SPR experiments

Sensorgrams were recorded on a Biacore 3000 instrument using streptavidin (SA) chips. Biotinylated NF-κB was immobilized on the chip in a high salt buffer (500 mM NaCl, 10mM Tris, pH 7.5, 0.5mM EDTA, 0.5mM sodium azide, 0.005% P20). Sensorgrams were run in the automatic subtraction mode using flow cell 1 (FC 1) as an ummodified reference. Data was collected for FC's 2,3 and 4, which contained varying amounts of NF-κB ligand with the lowest amount immobilized on FC2 and the highest on FC4. Injections were made using the kinject injection mode, alternating highest with lowest concentration samples, with a 5 minute contact time and a1200 second dissociation phase, in all cases except for the weaker interactions where a 3 min contact time and a 3 min dissociation phase was used. The running buffer used for the binding experiments was 150 mM NaCl, 10mM Tris, pH 7.5, 10% (w/v) glycerol, 3mM DTT, 0.5mM sodium azide, 0.2 mM EDTA and 0.005% P20. The glycerol improved the stability of the NF-κB during regeneration. Regeneration was achieved using a one min pulse of a urea solution. The concentration of urea required depended on the NF-κB construct and the experimental temperature and was prepared by diluting a 6M stock into the running buffer. The minimum urea concentration required for complete regeneration under each condition was determined by repeat injections. The data was analyzed using the Bia Evaluation 4.1 software using a simple 1:1 langmuir binding model. Between 3 and 12 sensorgrams were obtained for each construct and condition tested using a range of immobilized NF-κB and IκBα concentrations.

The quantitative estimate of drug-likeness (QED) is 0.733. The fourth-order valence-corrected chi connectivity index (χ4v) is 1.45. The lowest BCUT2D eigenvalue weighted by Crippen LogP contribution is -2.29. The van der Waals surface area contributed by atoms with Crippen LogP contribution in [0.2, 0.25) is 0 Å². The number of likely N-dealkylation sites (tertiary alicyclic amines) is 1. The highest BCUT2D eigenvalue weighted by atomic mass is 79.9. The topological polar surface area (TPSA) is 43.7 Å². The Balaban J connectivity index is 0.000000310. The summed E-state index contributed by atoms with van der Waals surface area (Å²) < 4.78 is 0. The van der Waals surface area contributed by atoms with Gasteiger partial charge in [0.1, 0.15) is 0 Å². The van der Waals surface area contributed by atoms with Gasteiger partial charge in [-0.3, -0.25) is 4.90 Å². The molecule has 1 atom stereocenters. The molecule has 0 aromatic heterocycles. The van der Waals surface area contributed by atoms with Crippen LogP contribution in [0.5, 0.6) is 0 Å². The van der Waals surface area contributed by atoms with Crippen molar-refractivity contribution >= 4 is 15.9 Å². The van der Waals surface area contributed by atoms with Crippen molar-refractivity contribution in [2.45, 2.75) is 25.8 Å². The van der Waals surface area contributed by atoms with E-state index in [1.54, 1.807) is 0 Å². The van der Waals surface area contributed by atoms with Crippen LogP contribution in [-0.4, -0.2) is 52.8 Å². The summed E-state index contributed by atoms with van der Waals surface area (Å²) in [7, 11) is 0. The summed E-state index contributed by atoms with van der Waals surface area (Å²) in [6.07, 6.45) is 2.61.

For NF-κB(p50248-376/p6519-325 at 37 °C, 200, 300 and 400 RU of NF-κB were immobilized. 0.23 to 4.0 nM IκBα was injected. A one min pulse of 3M urea was used for regeneration. Lower ligand and analyte concentrations were not employed to avoid the long term noise of the instrument becoming significant relative to the slow dissociation of the IκBα 37.